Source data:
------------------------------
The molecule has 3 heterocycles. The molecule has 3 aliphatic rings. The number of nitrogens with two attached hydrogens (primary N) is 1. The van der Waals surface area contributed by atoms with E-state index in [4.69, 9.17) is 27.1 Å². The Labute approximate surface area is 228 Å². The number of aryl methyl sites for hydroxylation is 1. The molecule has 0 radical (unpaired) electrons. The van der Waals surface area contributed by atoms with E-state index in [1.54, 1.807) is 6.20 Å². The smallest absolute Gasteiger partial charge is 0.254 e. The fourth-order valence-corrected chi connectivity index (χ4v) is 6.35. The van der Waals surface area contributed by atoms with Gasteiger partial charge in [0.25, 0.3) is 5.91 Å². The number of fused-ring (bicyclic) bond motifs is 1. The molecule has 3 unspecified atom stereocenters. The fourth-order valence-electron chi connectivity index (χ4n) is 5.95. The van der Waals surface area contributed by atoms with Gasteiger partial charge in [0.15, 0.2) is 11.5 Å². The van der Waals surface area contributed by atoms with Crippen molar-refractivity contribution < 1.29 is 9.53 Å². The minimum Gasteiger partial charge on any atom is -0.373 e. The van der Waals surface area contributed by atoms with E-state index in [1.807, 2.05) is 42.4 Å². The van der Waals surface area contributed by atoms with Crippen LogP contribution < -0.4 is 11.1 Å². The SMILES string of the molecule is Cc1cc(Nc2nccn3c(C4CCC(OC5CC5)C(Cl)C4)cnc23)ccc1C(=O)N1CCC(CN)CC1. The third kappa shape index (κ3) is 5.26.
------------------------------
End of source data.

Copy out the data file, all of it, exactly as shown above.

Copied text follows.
The molecule has 3 heterocycles. The molecule has 3 aliphatic rings. The number of nitrogens with two attached hydrogens (primary N) is 1. The van der Waals surface area contributed by atoms with E-state index in [4.69, 9.17) is 27.1 Å². The Labute approximate surface area is 228 Å². The number of aryl methyl sites for hydroxylation is 1. The molecule has 0 radical (unpaired) electrons. The van der Waals surface area contributed by atoms with E-state index in [1.54, 1.807) is 6.20 Å². The smallest absolute Gasteiger partial charge is 0.254 e. The fourth-order valence-corrected chi connectivity index (χ4v) is 6.35. The van der Waals surface area contributed by atoms with Gasteiger partial charge in [0.25, 0.3) is 5.91 Å². The number of fused-ring (bicyclic) bond motifs is 1. The molecule has 3 unspecified atom stereocenters. The fourth-order valence-electron chi connectivity index (χ4n) is 5.95. The van der Waals surface area contributed by atoms with Gasteiger partial charge in [0.15, 0.2) is 11.5 Å². The van der Waals surface area contributed by atoms with Crippen molar-refractivity contribution < 1.29 is 9.53 Å². The minimum Gasteiger partial charge on any atom is -0.373 e. The van der Waals surface area contributed by atoms with E-state index in [1.807, 2.05) is 42.4 Å². The van der Waals surface area contributed by atoms with Crippen LogP contribution < -0.4 is 11.1 Å². The SMILES string of the molecule is Cc1cc(Nc2nccn3c(C4CCC(OC5CC5)C(Cl)C4)cnc23)ccc1C(=O)N1CCC(CN)CC1. The third kappa shape index (κ3) is 5.26.